Author Robert Rodi has been publishing novels since I worked in Barnes & Noble back in the 90s. I loved his comic, campy books like Closet Case, Fag Hag, and Kept Boy. So I was psyched when I found out he wrote a couple of books inspired by Alfred Hitchcock. I was even more excited to find out upon reading them that even though these are page-turning suspense and thriller novels, Rodi hasn’t lost his sense of humor.
The Bad Seed. The Good Son. Orphan. And now…BABY! Indeed, this is Robert Rodi’s novel of a three-month old baby that seems to be offing people. Or is it just the paranoia a gay guy feels when he moves in with his single sister and finds out he has to help raise her newborn monster?
That’s pretty much the premise of Baby. Marcus is down on his luck and his sister is more than willing to let him live with her rent-free. Yet Marcus still comes across as completely ungrateful and complains about everything, which creates some of the most comical moments in the book.
Then his sister has a baby…that she names Baby. From the moment Marcus sees the baby popping out of his sister, he senses that Baby is evil. But Baby grows completely attached to Marcus. And it seems to Marcus that anyone who tries to get close to him suffers the consequences of Baby’s jealous wrath.
Once Marcus finds a book on the occult hidden in his sister’s apartment, even we as the reader start to believe something is very wrong with Baby and it’s not all in Marcus’s imagination.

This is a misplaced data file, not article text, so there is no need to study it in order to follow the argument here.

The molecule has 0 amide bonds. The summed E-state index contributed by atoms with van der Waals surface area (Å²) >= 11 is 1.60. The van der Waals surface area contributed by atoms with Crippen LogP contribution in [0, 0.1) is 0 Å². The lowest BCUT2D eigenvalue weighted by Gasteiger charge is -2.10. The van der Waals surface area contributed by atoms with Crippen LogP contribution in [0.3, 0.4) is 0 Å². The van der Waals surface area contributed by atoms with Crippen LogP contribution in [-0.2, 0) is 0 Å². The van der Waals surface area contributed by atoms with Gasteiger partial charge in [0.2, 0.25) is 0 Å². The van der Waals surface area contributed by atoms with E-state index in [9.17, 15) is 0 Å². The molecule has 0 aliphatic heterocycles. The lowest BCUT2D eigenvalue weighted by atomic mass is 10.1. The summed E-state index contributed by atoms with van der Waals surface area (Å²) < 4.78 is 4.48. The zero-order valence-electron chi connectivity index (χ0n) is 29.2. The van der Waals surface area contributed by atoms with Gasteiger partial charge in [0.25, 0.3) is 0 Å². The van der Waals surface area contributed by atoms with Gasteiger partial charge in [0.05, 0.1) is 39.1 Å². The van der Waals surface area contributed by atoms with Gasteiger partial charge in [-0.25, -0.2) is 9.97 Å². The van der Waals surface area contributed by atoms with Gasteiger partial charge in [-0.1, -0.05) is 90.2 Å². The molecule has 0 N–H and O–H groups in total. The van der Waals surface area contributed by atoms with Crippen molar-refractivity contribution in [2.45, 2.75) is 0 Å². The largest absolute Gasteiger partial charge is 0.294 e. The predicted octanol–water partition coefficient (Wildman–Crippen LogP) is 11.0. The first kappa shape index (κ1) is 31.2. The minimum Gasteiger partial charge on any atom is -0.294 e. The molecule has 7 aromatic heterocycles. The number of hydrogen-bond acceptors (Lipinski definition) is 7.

I love this little slice of baby horror.
THE SUGARMAN BOOTLEGS
The Sugarman Bootlegs is a much more complex novel than Baby, with less of Rodi’s snarky humor and much more mystery. You really never know where the plot is going in this one, and you don’t particularly sympathize with anyone in the book because all the characters are self-involved opportunists.
After inheriting a house on Fire Island from his deceased gay uncle, Paul brings his lady and her gay friend Clifton to clean the place so he can sell it. When Paul finds an old Betamax machine and some videotapes in his uncle’s closet, the first video he watches starts with a gay orgy. There’s no telling what’s going to be on these tapes. A snuff film, perhaps?
Clifton joins Paul in the viewing because he wants to see the sex tapes. They soon find that also on the tapes is footage of an amazing, unknown female singer performing about 40 years before. They make up a whole identity for her as Lola Sugarman, a woman made famous by singing in the gay bathhouses in the 70s and 80s.
Paul and Clifton never expect the imaginary singer to become an Internet sensation. As Lola Sugarman’s legacy begins to grow into some sort of alternate pop culture reality, someone comes on the scene claiming to be the real Lola Sugarman! That’s when things start getting really weird. Lies, deceit, manipulation, and murder. Not to mention what seems to be the ghost of the actual woman on those videotapes….
The Sugarman Bootlegs keeps you guessing as you get sucked in, but it’s not until closer to the end of the novel that all the murder and mayhem kicks in and the real whodunit begins, with one unexpected twist after another.
Baby and The Sugarman Bootlegs weren’t enough! I love Robert Rodi doing suspense and thrillers with a hint of horror. I hope he has plans to do more.